A resourceful raccoon that somehow made its way into a sealed a power substation in Topeka, KS, is the culprit responsible for periodic, interrupted transmission from WIBW-TV early on the morning of June 3.
The varmint, which met its demise when it got caught up in the substation’s switching circuitry, shorted out the facility, causing Westar Energy to switch the WIBW-TV’s power source to a different, more distant substation, says WIBW chief engineer Cary Lahnum.
“I was sitting around here at work and all of a sudden our VHF transmitter goes down,” recalls Lahnum. “Westar transferred us over to a backup substation that is really remote from where we are, and it kept tripping the transmitter offline.”
According to Lahnum, due to the distance between the alternate substation and the station’s transmitter, the voltage was low and slightly out of phase. “The VHF transmitter didn’t like that, so it kept kicking itself offline.”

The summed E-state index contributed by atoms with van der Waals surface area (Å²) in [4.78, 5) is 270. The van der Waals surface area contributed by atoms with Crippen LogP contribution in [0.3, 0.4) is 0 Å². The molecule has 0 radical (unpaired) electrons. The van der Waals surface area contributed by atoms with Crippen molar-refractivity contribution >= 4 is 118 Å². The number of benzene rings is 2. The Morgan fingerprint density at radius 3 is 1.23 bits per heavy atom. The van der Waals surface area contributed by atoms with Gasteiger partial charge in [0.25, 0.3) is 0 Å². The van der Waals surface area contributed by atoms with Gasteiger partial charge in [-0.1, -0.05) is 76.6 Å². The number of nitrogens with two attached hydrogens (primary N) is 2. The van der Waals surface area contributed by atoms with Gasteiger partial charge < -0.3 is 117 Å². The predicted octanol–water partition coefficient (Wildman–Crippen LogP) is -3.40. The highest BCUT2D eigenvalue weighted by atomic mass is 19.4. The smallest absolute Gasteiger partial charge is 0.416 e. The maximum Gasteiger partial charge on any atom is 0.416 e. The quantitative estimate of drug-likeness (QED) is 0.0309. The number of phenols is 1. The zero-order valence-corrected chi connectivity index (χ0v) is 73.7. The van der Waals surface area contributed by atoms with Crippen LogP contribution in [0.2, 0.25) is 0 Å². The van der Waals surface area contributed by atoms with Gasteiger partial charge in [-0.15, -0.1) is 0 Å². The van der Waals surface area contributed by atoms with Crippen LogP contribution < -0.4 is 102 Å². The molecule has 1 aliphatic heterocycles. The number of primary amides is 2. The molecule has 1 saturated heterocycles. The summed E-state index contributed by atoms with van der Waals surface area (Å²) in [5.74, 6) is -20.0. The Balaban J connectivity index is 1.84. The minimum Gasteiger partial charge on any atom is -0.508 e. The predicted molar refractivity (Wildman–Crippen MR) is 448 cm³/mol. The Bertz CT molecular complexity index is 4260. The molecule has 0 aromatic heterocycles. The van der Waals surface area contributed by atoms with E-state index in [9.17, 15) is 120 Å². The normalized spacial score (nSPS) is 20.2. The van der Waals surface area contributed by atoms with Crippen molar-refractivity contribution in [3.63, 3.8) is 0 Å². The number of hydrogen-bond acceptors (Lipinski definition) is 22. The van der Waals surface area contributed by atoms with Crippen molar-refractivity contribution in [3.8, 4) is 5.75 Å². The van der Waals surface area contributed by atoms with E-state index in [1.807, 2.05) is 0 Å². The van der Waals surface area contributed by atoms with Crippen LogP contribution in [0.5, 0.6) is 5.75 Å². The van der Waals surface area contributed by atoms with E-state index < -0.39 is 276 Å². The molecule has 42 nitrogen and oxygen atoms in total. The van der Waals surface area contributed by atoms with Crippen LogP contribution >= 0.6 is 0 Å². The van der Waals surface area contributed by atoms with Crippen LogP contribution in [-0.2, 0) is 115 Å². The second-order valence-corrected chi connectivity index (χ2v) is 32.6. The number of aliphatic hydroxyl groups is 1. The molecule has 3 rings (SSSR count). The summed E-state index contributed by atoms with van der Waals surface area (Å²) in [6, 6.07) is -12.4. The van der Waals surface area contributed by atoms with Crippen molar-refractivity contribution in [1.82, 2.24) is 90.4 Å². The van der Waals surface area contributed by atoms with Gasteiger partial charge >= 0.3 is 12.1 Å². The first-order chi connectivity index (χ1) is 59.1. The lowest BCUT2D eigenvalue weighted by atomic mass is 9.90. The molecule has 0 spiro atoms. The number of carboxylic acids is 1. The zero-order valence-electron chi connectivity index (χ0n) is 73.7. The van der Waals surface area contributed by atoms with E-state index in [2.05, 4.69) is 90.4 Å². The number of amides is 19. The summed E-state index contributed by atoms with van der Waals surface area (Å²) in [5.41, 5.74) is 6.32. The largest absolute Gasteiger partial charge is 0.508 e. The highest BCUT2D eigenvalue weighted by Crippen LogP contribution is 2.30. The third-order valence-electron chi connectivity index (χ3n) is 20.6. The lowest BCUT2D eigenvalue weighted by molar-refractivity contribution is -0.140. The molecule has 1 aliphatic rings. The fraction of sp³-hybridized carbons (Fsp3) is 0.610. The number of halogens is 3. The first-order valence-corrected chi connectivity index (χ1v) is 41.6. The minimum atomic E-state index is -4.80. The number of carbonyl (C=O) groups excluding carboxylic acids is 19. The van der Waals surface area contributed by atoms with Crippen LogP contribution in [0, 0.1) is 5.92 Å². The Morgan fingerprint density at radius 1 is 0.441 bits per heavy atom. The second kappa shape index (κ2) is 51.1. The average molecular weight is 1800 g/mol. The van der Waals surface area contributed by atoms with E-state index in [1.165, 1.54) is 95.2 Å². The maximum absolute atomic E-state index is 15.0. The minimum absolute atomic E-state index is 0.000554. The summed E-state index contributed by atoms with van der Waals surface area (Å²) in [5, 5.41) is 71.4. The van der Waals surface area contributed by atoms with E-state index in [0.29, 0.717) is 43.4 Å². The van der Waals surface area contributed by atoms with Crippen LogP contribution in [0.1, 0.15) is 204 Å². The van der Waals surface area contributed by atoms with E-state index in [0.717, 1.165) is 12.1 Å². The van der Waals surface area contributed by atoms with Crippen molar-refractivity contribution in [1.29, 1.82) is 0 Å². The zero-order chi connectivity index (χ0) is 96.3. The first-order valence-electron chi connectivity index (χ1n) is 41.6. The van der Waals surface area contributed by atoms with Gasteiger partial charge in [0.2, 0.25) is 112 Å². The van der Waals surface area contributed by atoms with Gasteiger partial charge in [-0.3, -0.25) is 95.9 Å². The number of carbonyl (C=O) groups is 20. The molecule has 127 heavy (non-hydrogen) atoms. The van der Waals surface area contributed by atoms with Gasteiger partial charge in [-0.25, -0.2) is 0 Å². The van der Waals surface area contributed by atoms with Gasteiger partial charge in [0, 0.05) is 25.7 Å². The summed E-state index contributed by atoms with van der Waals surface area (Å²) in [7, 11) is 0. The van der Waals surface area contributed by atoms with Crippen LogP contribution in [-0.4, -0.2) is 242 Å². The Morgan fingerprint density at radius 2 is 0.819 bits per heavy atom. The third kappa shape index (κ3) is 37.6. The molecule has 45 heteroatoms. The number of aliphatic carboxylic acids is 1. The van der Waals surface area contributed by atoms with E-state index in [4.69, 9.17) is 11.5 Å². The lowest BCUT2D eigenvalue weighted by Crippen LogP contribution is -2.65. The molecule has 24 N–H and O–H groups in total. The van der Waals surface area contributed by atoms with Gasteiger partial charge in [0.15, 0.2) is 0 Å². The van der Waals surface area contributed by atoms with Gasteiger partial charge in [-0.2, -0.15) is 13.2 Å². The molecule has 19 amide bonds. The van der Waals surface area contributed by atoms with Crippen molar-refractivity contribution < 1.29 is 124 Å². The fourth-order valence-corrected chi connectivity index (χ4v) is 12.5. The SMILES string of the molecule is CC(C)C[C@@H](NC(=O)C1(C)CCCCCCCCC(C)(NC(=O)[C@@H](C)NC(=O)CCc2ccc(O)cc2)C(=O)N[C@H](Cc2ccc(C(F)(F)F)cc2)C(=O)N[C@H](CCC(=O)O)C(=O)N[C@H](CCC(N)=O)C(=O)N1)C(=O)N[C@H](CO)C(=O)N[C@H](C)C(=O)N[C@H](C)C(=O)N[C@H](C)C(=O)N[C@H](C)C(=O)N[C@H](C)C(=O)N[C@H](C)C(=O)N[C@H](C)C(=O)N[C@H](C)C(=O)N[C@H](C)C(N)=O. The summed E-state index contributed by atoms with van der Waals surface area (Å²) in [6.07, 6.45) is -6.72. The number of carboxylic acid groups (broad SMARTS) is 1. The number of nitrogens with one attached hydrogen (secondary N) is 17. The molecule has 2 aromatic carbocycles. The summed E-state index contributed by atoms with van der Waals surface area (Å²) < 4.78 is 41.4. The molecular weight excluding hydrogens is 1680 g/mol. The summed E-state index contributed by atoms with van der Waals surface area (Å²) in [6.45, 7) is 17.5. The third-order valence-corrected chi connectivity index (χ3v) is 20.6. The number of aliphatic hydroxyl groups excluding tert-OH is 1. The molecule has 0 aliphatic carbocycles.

Lahnum says the transmitter site’s generator would kick on when the problem with Westar Energy’s power supply was detected, but the time it takes for the backup power generator and transmitter to cycle through its startup takes 30 to 45 seconds. The generator would then go off when power from the distant substation was detected, only to tip the VHF transmitter to shut off again.
“The problem is the transmitter is smarter than the changeover switch,” says Lahnum. “All it knows is: ‘I have power, I am going to turn back on our generator.’”
Lahnum says the on-and-off cycling happened about three or four times before he could travel the 14mi separating the station from the transmitter. Once there, Lahnum turned off power coming from the remote Westar Energy substation and ran the VHF transmitter off the site’s generator until the problem was resolved in the early afternoon. WIBW’s channel 44 UHF transmitter was unaffected, he adds.
“Our mild winter has made it a good year around here for raccoons,” Lahnum notes, adding wryly, “just not that raccoon.”